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Russia Allies to Turkey in Ankara's Anti-Terror Campaign in Syria

By Vusala Abbasova October 27, 2019

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Russia's President Vladimir Putin held talks on Syria with Turkey's President Recep Tayyip Erdogan, October 22, 2019. / Kremlin.Ru

Ankara paused its military campaign, dubbed Operation Peace Spring, against Kurdish terrorist groups in northern Syria for the second time on October 22 after the presidents of Turkey and Russia, the leading countries of the Astana format for settling the Syrian crisis, agreed to push back Kurdish fighters from a safe zone along the Turkey-Syria border.

The ten-point memorandum of understanding was reached by Recep Tayyip Erdogan and his Russian counterpart Vladimir Putin following intensive talks on the matter in Russia's Black Sea coastal city of Sochi.

“The actions that will be undertaken and the commitments that have been assumed under this Memorandum will put an end to bloodshed and to the operation that has provoked a highly controversial international reaction, as well as will ensure that the Syrian border guards arrive at the border, which is very important," Russia's Foreign Minister Sergey Lavrov said, according to the Russian Foreign Ministry press service.

The Turkey-led Operation Peace Spring, which kicked off on October 9, was aimed at fighting the PKK, an internationally recognized terror organization, along its borders in north of Syria. Officials in Ankara claim that they will repatriate some of the 3.6 million Syrian refugees currently residing on its territory as soon as the campaign ends ensuring the creation of the safe zone.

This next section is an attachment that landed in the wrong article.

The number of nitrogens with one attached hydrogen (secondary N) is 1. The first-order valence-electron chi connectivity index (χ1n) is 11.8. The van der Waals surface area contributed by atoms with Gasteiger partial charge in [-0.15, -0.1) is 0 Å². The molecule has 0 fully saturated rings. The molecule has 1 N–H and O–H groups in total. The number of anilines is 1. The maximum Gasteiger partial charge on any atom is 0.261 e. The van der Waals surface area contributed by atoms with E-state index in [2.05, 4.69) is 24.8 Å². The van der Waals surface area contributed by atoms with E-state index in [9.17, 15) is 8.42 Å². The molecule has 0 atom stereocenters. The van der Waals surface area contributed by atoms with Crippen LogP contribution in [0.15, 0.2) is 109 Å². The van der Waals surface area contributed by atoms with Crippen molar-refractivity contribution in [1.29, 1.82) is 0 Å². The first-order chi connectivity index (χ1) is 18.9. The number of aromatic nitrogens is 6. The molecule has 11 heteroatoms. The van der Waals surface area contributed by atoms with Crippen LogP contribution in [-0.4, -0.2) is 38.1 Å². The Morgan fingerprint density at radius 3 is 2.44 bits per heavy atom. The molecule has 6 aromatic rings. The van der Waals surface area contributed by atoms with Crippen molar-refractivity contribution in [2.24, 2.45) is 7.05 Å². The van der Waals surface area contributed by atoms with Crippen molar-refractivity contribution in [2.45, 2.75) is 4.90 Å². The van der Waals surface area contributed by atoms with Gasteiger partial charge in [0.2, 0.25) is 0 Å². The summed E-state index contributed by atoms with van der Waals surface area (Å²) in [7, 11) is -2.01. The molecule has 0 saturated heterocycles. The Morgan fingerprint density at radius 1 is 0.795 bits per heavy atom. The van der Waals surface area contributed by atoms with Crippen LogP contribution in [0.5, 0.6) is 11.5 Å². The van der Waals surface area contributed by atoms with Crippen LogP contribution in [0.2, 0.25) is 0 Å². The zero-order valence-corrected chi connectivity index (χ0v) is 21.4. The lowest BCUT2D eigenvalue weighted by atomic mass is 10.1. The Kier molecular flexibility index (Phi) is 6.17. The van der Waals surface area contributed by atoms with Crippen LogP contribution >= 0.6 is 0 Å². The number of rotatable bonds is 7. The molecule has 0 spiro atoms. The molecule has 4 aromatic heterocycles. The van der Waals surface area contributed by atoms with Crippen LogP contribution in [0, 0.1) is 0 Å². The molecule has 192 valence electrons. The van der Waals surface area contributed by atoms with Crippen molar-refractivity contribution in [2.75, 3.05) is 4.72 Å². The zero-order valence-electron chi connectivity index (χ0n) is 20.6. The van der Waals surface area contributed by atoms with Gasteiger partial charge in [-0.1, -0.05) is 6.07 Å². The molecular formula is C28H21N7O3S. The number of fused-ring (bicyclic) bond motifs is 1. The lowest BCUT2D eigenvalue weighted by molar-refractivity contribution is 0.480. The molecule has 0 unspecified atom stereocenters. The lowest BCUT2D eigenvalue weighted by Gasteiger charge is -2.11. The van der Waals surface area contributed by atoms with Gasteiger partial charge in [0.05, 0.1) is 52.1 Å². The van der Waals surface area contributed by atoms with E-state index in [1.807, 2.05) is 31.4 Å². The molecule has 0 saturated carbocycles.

In the document, both parties have reaffirmed their commitment to the sovereignty and territorial integrity of Syria and called for continuing cooperation in a way that serves the goal of fighting terrorism in all forms.

Under the agreement, Russian military police and Syrian border guards controlled by President Bashar Al Assad will facilitate the withdrawal of Kurdish fighters and weaponry to the depth of a 30-kilometer (nearly 19-mile) zone on the Syrian side of the Turkish-Syrian border.

The Kurdish YPG militants, an offshoot of PKK, have been given 150 hours, a little over six days, starting from 12.00 noon on October 23, to withdraw. After that, Turkish and Russian soldiers will begin jointly patrolling the area to a depth of ten kilometers to the west and the east of the perimeter of Operation Peace Spring.

The Turkish government has for long been fighting against the PKK and its offshoots known as YPG and PYD, as well as the remainder of what was once ISIS’ self-declared caliphate in Syria located along the southern borders of Turkey. Terror attacks by PKK resulted in the death of more than 40,000 people in Turkey over 30 years since the late 1980s.